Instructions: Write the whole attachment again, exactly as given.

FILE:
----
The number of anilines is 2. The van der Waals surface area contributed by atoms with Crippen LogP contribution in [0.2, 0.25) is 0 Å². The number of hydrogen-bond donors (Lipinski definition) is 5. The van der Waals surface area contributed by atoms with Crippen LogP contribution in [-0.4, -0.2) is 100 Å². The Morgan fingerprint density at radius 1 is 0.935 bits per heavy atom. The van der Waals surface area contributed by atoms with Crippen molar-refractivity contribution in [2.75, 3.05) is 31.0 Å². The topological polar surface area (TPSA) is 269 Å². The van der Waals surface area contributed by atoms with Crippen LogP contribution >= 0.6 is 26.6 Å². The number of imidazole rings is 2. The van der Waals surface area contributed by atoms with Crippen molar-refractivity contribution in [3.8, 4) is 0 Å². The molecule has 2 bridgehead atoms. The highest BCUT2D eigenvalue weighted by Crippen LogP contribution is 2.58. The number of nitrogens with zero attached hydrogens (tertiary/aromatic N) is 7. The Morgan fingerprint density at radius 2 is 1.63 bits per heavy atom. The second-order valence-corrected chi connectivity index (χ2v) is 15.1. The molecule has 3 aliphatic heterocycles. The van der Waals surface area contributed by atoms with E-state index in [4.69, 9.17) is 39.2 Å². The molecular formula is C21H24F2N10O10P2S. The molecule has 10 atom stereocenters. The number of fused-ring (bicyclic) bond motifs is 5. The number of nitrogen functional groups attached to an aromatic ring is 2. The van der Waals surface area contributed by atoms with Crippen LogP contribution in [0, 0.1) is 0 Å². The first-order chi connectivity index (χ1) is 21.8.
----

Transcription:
The number of anilines is 2. The van der Waals surface area contributed by atoms with Crippen LogP contribution in [0.2, 0.25) is 0 Å². The number of hydrogen-bond donors (Lipinski definition) is 5. The van der Waals surface area contributed by atoms with Crippen LogP contribution in [-0.4, -0.2) is 100 Å². The Morgan fingerprint density at radius 1 is 0.935 bits per heavy atom. The van der Waals surface area contributed by atoms with Crippen molar-refractivity contribution in [2.75, 3.05) is 31.0 Å². The topological polar surface area (TPSA) is 269 Å². The van der Waals surface area contributed by atoms with Crippen LogP contribution >= 0.6 is 26.6 Å². The number of imidazole rings is 2. The van der Waals surface area contributed by atoms with Crippen molar-refractivity contribution in [3.8, 4) is 0 Å². The molecule has 2 bridgehead atoms. The highest BCUT2D eigenvalue weighted by Crippen LogP contribution is 2.58. The number of nitrogens with zero attached hydrogens (tertiary/aromatic N) is 7. The Morgan fingerprint density at radius 2 is 1.63 bits per heavy atom. The second-order valence-corrected chi connectivity index (χ2v) is 15.1. The molecule has 3 aliphatic heterocycles. The van der Waals surface area contributed by atoms with E-state index in [4.69, 9.17) is 39.2 Å². The molecular formula is C21H24F2N10O10P2S. The molecule has 10 atom stereocenters. The number of fused-ring (bicyclic) bond motifs is 5. The number of nitrogen functional groups attached to an aromatic ring is 2. The van der Waals surface area contributed by atoms with Crippen LogP contribution in [0, 0.1) is 0 Å². The first-order chi connectivity index (χ1) is 21.8.